The ribbon was cut Monday for Amazon’s new “AWS Think Big Space,” a STEM-focused engineering lab, at Wakefield High School.
The lab is located on the ground floor of the school at 1325 S. Dinwiddie Street and is divided into several technology stations including 3D printing, E-sports, cybersecurity, virtual reality, coding robots Sphero and robotics.
Virginia Secretary of Education Aimee Guidera, APS Superintendent Francisco Duran, School Board Chair Reid Goldstein and County Board Member Matt de Ferranti all gave speeches at the opening ceremony and participated in the lab tour.
Many of the officials felt the new lab would better prepare students for future careers in STEM.
“We truly believe in the necessity and importance of creating opportunities for our students,” Duran said in his speech.
“In Arlington County, there are many businesses and jobs that are available to students who are leaving our school system and are unwilling to enter that workforce. It is our duty, it is our responsibility to create those skills and pathways for students to access to get to those jobs,” he added.
Wendy Maitland, a teacher at Wakefield High School, becomes the manager of the lab. She planned to provide space for the teachers there to help with their teaching.
“For example, if they want to do something in astronomy, they can come down and use the program on the VR,” Maitland said.
She is also planning joint programs with the nearby Barcroft Elementary School in the lab. Other schools in Arlington are also expected to use the space.
Maitland approached Amazon two years ago for funding to create a STEM lab. Donor and local apartment owner Ralph Johnson joined her efforts, she added.
“We did a presentation, they liked it and they came back to us and said, ‘Yeah, work with our AWS team because they have the Think Big Spaces,’” Maitland said.
Amazon chose to build its Think Big Space in Wakefield because the high school is the “neighborhood school” for employees working at Amazon HQ2, said Reid Goldstein, chairman of the Arlington School Board.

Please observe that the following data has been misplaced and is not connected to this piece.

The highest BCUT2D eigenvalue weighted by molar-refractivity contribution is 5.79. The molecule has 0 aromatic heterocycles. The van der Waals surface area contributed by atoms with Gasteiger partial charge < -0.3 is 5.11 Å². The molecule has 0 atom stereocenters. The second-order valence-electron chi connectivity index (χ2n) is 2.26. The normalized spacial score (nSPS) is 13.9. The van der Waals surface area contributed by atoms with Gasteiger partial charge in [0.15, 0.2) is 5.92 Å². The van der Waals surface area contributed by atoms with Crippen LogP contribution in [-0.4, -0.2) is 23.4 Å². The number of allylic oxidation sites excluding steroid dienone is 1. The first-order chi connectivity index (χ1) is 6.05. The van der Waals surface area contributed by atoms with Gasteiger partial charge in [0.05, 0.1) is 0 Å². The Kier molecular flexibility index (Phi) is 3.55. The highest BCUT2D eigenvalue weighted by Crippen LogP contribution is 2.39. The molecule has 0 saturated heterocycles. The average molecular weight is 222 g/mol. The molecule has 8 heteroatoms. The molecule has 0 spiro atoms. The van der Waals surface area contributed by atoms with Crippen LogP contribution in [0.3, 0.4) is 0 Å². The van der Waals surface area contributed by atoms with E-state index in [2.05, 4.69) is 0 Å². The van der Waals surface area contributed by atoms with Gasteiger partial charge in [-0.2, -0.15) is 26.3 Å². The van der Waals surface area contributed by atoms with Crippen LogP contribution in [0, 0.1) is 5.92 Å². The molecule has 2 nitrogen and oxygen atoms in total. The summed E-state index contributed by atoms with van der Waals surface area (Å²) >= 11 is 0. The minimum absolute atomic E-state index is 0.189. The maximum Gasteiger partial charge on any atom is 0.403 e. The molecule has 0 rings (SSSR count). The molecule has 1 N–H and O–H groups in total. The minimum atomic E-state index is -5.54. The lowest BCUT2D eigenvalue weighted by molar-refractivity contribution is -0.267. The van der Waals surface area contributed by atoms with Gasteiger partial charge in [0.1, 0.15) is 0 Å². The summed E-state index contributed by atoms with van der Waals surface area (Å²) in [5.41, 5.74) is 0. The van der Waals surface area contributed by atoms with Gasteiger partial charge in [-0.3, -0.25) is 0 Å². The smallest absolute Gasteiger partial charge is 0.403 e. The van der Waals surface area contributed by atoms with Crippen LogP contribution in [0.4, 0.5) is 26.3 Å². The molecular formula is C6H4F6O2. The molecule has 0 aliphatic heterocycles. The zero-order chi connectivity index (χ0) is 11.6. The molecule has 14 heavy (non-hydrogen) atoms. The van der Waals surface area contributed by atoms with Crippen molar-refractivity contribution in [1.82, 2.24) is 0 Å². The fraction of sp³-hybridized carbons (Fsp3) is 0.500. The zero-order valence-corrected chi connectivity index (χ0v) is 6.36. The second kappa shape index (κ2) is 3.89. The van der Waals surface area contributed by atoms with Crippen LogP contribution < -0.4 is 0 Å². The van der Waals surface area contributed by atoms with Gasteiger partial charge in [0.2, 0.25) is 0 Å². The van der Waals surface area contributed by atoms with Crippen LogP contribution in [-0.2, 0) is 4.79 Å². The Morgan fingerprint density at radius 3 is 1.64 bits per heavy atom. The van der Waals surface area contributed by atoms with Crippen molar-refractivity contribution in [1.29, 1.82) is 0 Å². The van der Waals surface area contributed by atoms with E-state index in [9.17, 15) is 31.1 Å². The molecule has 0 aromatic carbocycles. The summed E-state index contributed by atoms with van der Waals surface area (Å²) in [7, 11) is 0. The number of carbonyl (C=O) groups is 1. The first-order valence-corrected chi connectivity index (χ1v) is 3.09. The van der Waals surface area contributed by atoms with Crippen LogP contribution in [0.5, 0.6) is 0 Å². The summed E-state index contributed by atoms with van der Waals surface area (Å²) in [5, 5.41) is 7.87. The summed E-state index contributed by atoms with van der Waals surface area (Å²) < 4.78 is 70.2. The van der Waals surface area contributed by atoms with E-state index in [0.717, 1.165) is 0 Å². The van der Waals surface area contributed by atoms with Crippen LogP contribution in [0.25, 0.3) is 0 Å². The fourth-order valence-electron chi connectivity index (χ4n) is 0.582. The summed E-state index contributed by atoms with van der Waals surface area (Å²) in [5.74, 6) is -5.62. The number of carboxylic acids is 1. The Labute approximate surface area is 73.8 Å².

“At Amazon, we are proud to call Virginia home, we are committed to making a positive impact in the communities we are in,” said Holly Sullivan, Amazon’s vice president of economic development, in her speech.
Wakefield High School is also the most diverse high school in Arlington and the second most in Virginia, Guidera said, adding that she believed building the STEM lab would be “an amazing opportunity” — especially for underrepresented children. communities – to access “innovative spaces like [the lab] that bring learning to life and also expose students to the future of work.”
While no concrete plans have yet been drawn up, Amazon is considering student exchange programs that engage with the 35 Think Big Spaces around the world, including India and Ireland, Sullivan said.
The lab will operate as a public-private partnership, with funding from major local employers such as Amazon, Guidera said.
Amazon contributed $150,000 and Johnson gave $109,000 to build this lab. The school board approved its construction last October, according to school board documents.
A similar lab, funded by Amazon, was built at an elementary school in Prince William County in 2019, but Wakefield’s is the first to be built in a high school in America, according to material from a school board presentation.